The rain came to a halt just as thousands of Missoulians were leaving the warmth of their homes to stand along Higgins and University avenues on Saturday morning for the University of Montana’s annual homecoming parade.
The parade was particularly large this year, according to UM alumni and volunteer Kirsten Halseth, who spent the entirety of the parade alone in the silent Florence Building lobby, putting the judges' scores into a computer.
Despite the $30 entry fees, there were about 140 entries in this year’s parade, Halseth said, including more than 11 marching bands, floats, cars and political parties. Halseth said the parade is always bigger during election years.
When incumbent Gov. Steve Bullock noticed he was passing the four judges, all UM alumni themselves, he ran to give them high-fives.
“Mr. Bullock is just like Monte,” the announcer said, “We just can’t keep him in line.”
Bullock laughed as he ran back to his designated spot, centered among people in Griz gear, holding Bullock 2016 signs.
Halseth said the judges scored each entry on a scale of one to 10 based on three categories: appearance and impression, originality and parade theme, which this year was “Under the Big Sky.”
After the Alumni Association looked over the scores, the winners were to be announced at the football game, Halseth said as she typed scores into her laptop. The only entries that aren’t judged are political floats.
Halseth said almost all the parade coordinators are volunteers. Without volunteers working behind the scenes, Halseth said there wouldn’t be a parade for people to enjoy.
“I’ve been volunteering for the last four years,” Halseth said. “I just really enjoy working on this every year. It’s so fun.”
Parade coordinator Christine Howe spent her Saturday morning zipping up and down Higgins in a golf cart, keeping pedestrians out of the way and making sure the floats stayed in order.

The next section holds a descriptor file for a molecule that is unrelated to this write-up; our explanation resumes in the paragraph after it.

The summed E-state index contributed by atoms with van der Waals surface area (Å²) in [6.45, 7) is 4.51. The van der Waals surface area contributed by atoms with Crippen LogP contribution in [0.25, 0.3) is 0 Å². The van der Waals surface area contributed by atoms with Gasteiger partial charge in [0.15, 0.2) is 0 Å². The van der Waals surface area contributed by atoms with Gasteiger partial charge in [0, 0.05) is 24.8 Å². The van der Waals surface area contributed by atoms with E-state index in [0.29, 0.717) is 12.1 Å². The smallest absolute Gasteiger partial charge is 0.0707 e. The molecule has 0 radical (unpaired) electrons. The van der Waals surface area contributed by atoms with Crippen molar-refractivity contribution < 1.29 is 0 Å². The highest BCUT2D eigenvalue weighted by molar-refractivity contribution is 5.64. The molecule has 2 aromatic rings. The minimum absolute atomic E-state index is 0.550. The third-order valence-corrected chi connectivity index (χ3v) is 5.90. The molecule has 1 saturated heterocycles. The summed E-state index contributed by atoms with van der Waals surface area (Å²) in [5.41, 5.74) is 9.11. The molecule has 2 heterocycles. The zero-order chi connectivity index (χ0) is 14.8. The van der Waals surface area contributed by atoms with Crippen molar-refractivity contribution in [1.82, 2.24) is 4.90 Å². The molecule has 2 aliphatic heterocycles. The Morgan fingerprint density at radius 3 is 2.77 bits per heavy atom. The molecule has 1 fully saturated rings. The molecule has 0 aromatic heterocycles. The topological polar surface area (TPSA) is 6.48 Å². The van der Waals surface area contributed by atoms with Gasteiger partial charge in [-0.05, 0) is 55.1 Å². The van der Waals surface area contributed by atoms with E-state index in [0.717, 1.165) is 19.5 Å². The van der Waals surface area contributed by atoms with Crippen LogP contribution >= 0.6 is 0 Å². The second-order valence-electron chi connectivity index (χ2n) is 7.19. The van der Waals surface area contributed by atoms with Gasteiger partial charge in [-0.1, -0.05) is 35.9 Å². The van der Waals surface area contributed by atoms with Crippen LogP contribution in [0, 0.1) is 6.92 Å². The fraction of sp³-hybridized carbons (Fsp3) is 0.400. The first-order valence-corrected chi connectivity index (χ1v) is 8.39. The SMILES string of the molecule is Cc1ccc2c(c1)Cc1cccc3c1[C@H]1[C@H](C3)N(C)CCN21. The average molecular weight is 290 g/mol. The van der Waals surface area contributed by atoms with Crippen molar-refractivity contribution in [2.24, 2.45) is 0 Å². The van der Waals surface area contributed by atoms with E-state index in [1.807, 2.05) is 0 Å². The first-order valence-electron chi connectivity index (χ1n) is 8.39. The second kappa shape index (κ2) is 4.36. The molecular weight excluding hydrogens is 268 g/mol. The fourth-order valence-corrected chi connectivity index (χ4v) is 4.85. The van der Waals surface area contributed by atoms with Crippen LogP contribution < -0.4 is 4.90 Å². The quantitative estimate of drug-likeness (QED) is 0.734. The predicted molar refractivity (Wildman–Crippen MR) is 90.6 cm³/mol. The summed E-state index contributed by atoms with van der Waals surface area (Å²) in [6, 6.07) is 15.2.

“We had several floats out of order this year,” Howe said. “If the float isn’t too big, we’ll usually try to get it back in place. If that doesn’t work, we’ll slide it into a safe spot and I drive over and let the judges and announcers know about the order change.”
It’s chaotic, but after Howe graduated from UM and left Missoula to serve in the Navy for 26 years, she wanted to find a way to give back to the town that gave her a degree.
“I’ve met so many interesting and nice people throughout this planning process,” Howe said. “And I was gone for a long time, so it’s nice to be involved. This is one of the largest parades they’ve ever had.”
Every float offered something a little different this year. The Missoula Taekwondo Center’s trailer held a miniature Main Hall sitting in front of Mount Sentinel and the “M” trail. Mismo Gymnastics’ float featured a gymnast spinning on a horizontal bar.
UM’s Residence Life Office had a moving bedroom that included two people in bear suits jumping on beds. One judge shouted, “Where can I get one of those outfits?”
After every float, there seemed to be another marching band.
Zach French, a theater major at UM, was on the School of Theatre and Dance’s float dressed as his character in the upcoming play, "Dracula." French said his character is one of three who help kill the notorious count.
French and his fellow actors were debatably the most lively bunch, dressed in Victorian-style costumes covered in blood.
“My favorite part was seeing and hearing the reactions from the crowd,” French said, like a true performer. “Especially when Dracula would come out the coffin. They loved that.”
UM sociology and criminology major Sanjana Hossain said she stopped by the parade on her way to the tailgates and then the game.
“What a great way to start the day,” Hossain said, as she clapped for a passing float. “I feel so full of school spirit.”